Seagrass meadows have long been recognized for their high ecological and economic
value (ecosystem services). More recently, a potential role in climate regulation, due to
their ability to fix and sequester carbon, has been the focus of intensive study. In the Mediterranean Sea, the matte, a specific structure built by the seagrass Posidonia oceanica, is of particular interest because it keeps ... [Show full abstract] buried for thousands of years massive amounts of carbon. Recent studies carried out along the Corsican coasts show a mean fixation of 1.62 Mg C ha–1 yr–1, with a sequestration rate of between 27 and 30 %, a mean matte thickness of 210 cm and 711 Mg C ha–1 of organic carbon trapped in the matte. That is to say, a stock corresponding to 1,580 years of P. oceanica carbon sequestration, confirmed by radiocarbon analysis. An extrapolation to the Mediterranean basin (1.0 to 1.5 million hectares covered by P. oceanica meadow; mean matte thickness: 210 cm) shows that the total stock of organic carbon sequestered in the P. oceanica matte might be as much as 711 to 1,067 million Mg C. The conservation of the P. oceanica meadows thus constitutes an issue of major importance since any degradation of the matte, which has been built up over the past millennia, would very likely result in the release of considerable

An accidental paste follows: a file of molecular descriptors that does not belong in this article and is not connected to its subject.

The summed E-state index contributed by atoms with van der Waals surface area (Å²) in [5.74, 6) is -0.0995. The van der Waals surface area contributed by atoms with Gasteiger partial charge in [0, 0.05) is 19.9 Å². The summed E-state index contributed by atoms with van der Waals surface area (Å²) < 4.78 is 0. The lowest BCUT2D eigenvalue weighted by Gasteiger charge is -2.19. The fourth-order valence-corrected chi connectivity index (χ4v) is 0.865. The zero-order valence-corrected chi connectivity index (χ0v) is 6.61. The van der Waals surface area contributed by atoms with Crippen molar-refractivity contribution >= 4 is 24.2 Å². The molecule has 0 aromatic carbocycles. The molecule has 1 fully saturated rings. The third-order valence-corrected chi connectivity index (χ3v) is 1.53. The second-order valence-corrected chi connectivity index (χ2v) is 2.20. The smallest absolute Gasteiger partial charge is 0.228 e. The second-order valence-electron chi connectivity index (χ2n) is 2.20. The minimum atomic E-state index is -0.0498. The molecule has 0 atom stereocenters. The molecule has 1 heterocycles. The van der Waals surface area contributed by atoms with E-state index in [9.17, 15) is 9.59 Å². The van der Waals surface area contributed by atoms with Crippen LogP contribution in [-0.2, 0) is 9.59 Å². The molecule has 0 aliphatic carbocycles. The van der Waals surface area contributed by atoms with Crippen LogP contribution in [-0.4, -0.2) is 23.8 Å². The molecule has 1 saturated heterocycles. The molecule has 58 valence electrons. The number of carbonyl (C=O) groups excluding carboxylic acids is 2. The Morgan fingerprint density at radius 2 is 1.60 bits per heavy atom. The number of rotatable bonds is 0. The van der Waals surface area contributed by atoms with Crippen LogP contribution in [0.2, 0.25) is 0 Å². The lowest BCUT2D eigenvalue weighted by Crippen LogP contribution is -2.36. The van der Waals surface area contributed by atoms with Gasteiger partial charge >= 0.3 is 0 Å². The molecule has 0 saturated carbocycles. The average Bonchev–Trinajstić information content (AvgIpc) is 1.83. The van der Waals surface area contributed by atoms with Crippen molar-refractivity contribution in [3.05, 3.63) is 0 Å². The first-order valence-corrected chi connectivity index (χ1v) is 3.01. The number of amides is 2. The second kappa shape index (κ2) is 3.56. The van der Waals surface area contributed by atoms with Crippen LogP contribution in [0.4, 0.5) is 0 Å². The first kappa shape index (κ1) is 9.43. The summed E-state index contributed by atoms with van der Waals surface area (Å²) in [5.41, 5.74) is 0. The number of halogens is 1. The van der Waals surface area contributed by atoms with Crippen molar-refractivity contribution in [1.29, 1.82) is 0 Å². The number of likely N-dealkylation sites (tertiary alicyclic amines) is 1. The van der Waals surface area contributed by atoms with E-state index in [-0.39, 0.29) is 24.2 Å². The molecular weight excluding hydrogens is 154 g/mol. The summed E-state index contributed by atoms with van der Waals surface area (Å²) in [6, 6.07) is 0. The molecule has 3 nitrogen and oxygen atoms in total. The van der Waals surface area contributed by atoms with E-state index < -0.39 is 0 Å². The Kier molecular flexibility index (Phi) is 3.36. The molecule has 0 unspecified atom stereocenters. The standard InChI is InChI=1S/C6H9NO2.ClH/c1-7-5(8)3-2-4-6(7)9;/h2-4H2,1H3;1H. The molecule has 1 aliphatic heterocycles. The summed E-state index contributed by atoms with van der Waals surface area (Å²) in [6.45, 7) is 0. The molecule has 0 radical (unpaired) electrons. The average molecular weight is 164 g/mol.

quantities of carbon. Rather than playing a major role in the attenuation of the impact of
climate change (blue carbon sequestration), the P. oceanica meadow would then become a
source of carbon that would be likely to amplify the greenhouse gas emissions. Management of P. oceanica meadows should take into account not only their role in carbon sequestration, but also the whole the full range of their ecosystem services, in relation with the functioning of the ecosystem.